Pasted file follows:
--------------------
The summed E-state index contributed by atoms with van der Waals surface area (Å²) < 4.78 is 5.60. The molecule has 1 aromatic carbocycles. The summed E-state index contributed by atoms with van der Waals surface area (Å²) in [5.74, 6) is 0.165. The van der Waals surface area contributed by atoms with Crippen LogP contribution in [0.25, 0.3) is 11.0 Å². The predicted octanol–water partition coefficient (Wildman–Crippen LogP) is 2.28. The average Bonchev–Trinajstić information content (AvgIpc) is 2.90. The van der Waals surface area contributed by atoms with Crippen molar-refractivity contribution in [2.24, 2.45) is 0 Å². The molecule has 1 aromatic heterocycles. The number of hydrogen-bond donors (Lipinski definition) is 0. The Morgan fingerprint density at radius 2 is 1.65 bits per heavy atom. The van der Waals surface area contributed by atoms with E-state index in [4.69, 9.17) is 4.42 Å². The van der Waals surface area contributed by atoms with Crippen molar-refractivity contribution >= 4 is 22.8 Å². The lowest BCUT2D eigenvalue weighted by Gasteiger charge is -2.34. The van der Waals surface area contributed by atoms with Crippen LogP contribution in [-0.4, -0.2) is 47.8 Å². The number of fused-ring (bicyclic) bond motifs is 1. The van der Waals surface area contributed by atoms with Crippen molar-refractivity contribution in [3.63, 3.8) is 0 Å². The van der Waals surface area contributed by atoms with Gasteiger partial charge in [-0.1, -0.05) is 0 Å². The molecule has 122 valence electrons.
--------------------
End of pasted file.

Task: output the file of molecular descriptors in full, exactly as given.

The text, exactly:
The summed E-state index contributed by atoms with van der Waals surface area (Å²) < 4.78 is 5.60. The molecule has 1 aromatic carbocycles. The summed E-state index contributed by atoms with van der Waals surface area (Å²) in [5.74, 6) is 0.165. The van der Waals surface area contributed by atoms with Crippen LogP contribution in [0.25, 0.3) is 11.0 Å². The predicted octanol–water partition coefficient (Wildman–Crippen LogP) is 2.28. The average Bonchev–Trinajstić information content (AvgIpc) is 2.90. The van der Waals surface area contributed by atoms with Crippen molar-refractivity contribution in [2.24, 2.45) is 0 Å². The molecule has 1 aromatic heterocycles. The number of hydrogen-bond donors (Lipinski definition) is 0. The Morgan fingerprint density at radius 2 is 1.65 bits per heavy atom. The van der Waals surface area contributed by atoms with E-state index in [4.69, 9.17) is 4.42 Å². The van der Waals surface area contributed by atoms with Crippen molar-refractivity contribution >= 4 is 22.8 Å². The lowest BCUT2D eigenvalue weighted by Gasteiger charge is -2.34. The van der Waals surface area contributed by atoms with Crippen LogP contribution in [-0.4, -0.2) is 47.8 Å². The number of fused-ring (bicyclic) bond motifs is 1. The van der Waals surface area contributed by atoms with Crippen molar-refractivity contribution in [3.63, 3.8) is 0 Å². The van der Waals surface area contributed by atoms with Gasteiger partial charge in [-0.1, -0.05) is 0 Å². The molecule has 122 valence electrons.